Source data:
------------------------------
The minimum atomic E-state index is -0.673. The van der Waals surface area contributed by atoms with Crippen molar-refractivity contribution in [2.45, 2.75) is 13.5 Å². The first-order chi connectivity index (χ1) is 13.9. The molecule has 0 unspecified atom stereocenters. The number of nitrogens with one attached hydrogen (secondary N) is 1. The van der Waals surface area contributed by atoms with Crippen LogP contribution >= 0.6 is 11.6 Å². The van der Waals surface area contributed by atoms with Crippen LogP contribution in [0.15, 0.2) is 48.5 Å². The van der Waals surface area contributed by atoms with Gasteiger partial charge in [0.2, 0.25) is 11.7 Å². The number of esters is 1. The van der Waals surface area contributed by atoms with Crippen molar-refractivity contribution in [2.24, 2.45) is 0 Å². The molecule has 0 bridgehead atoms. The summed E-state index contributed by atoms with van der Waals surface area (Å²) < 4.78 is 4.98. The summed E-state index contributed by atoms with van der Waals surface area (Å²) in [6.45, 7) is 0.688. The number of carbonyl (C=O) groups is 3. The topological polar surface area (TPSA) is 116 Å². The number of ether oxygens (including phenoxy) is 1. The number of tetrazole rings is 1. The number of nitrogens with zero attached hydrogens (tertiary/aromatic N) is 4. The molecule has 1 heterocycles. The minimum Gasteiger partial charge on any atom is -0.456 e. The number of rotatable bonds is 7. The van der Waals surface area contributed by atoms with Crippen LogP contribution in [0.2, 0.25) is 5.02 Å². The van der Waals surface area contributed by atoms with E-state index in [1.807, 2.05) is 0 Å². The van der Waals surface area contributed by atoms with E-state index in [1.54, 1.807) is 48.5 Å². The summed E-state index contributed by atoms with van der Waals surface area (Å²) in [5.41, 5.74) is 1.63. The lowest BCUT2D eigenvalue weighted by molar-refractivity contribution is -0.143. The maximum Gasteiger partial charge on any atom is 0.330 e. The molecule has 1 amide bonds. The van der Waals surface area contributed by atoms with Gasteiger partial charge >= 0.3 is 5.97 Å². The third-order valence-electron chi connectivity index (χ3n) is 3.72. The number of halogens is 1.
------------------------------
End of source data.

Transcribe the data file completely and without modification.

The minimum atomic E-state index is -0.673. The van der Waals surface area contributed by atoms with Crippen molar-refractivity contribution in [2.45, 2.75) is 13.5 Å². The first-order chi connectivity index (χ1) is 13.9. The molecule has 0 unspecified atom stereocenters. The number of nitrogens with one attached hydrogen (secondary N) is 1. The van der Waals surface area contributed by atoms with Crippen LogP contribution >= 0.6 is 11.6 Å². The van der Waals surface area contributed by atoms with Crippen LogP contribution in [0.15, 0.2) is 48.5 Å². The van der Waals surface area contributed by atoms with Gasteiger partial charge in [0.2, 0.25) is 11.7 Å². The number of esters is 1. The van der Waals surface area contributed by atoms with Crippen molar-refractivity contribution in [2.24, 2.45) is 0 Å². The molecule has 0 bridgehead atoms. The summed E-state index contributed by atoms with van der Waals surface area (Å²) < 4.78 is 4.98. The summed E-state index contributed by atoms with van der Waals surface area (Å²) in [6.45, 7) is 0.688. The number of carbonyl (C=O) groups is 3. The topological polar surface area (TPSA) is 116 Å². The number of ether oxygens (including phenoxy) is 1. The number of tetrazole rings is 1. The number of nitrogens with zero attached hydrogens (tertiary/aromatic N) is 4. The molecule has 1 heterocycles. The minimum Gasteiger partial charge on any atom is -0.456 e. The number of rotatable bonds is 7. The van der Waals surface area contributed by atoms with Crippen LogP contribution in [0.2, 0.25) is 5.02 Å². The van der Waals surface area contributed by atoms with E-state index in [1.807, 2.05) is 0 Å². The van der Waals surface area contributed by atoms with E-state index in [1.54, 1.807) is 48.5 Å². The summed E-state index contributed by atoms with van der Waals surface area (Å²) in [5.41, 5.74) is 1.63. The lowest BCUT2D eigenvalue weighted by molar-refractivity contribution is -0.143. The maximum Gasteiger partial charge on any atom is 0.330 e. The molecule has 1 amide bonds. The van der Waals surface area contributed by atoms with Gasteiger partial charge >= 0.3 is 5.97 Å². The third-order valence-electron chi connectivity index (χ3n) is 3.72. The number of halogens is 1.